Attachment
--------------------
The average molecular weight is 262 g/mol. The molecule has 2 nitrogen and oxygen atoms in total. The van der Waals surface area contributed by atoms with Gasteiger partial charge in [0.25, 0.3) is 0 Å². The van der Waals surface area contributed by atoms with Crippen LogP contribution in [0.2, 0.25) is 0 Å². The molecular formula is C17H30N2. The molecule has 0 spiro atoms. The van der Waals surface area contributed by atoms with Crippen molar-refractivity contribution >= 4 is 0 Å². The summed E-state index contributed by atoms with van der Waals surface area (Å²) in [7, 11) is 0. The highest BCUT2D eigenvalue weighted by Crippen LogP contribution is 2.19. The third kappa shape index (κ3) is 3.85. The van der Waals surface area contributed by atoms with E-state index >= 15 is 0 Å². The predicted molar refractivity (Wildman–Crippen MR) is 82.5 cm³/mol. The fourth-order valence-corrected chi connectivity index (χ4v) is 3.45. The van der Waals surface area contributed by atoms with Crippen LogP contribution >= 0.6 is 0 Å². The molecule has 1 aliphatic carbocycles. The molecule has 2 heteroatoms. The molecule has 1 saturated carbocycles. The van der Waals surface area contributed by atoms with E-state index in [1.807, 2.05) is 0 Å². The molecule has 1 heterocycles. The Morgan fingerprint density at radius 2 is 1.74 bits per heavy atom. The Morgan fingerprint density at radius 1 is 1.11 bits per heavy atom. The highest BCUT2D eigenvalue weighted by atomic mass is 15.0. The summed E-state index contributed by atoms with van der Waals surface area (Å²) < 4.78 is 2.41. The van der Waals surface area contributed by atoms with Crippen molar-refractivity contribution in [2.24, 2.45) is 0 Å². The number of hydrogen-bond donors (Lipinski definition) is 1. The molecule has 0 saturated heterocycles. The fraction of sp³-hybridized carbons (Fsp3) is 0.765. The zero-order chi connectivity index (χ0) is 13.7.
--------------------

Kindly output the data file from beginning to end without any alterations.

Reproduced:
The average molecular weight is 262 g/mol. The molecule has 2 nitrogen and oxygen atoms in total. The van der Waals surface area contributed by atoms with Gasteiger partial charge in [0.25, 0.3) is 0 Å². The van der Waals surface area contributed by atoms with Crippen LogP contribution in [0.2, 0.25) is 0 Å². The molecular formula is C17H30N2. The molecule has 0 spiro atoms. The van der Waals surface area contributed by atoms with Crippen molar-refractivity contribution >= 4 is 0 Å². The summed E-state index contributed by atoms with van der Waals surface area (Å²) in [7, 11) is 0. The highest BCUT2D eigenvalue weighted by Crippen LogP contribution is 2.19. The third kappa shape index (κ3) is 3.85. The van der Waals surface area contributed by atoms with E-state index >= 15 is 0 Å². The predicted molar refractivity (Wildman–Crippen MR) is 82.5 cm³/mol. The fourth-order valence-corrected chi connectivity index (χ4v) is 3.45. The van der Waals surface area contributed by atoms with Crippen LogP contribution >= 0.6 is 0 Å². The molecule has 1 aliphatic carbocycles. The molecule has 2 heteroatoms. The molecule has 1 saturated carbocycles. The van der Waals surface area contributed by atoms with E-state index in [1.807, 2.05) is 0 Å². The molecule has 1 heterocycles. The Morgan fingerprint density at radius 2 is 1.74 bits per heavy atom. The Morgan fingerprint density at radius 1 is 1.11 bits per heavy atom. The highest BCUT2D eigenvalue weighted by atomic mass is 15.0. The summed E-state index contributed by atoms with van der Waals surface area (Å²) < 4.78 is 2.41. The van der Waals surface area contributed by atoms with Crippen molar-refractivity contribution in [2.24, 2.45) is 0 Å². The number of hydrogen-bond donors (Lipinski definition) is 1. The molecule has 0 saturated heterocycles. The fraction of sp³-hybridized carbons (Fsp3) is 0.765. The zero-order chi connectivity index (χ0) is 13.7.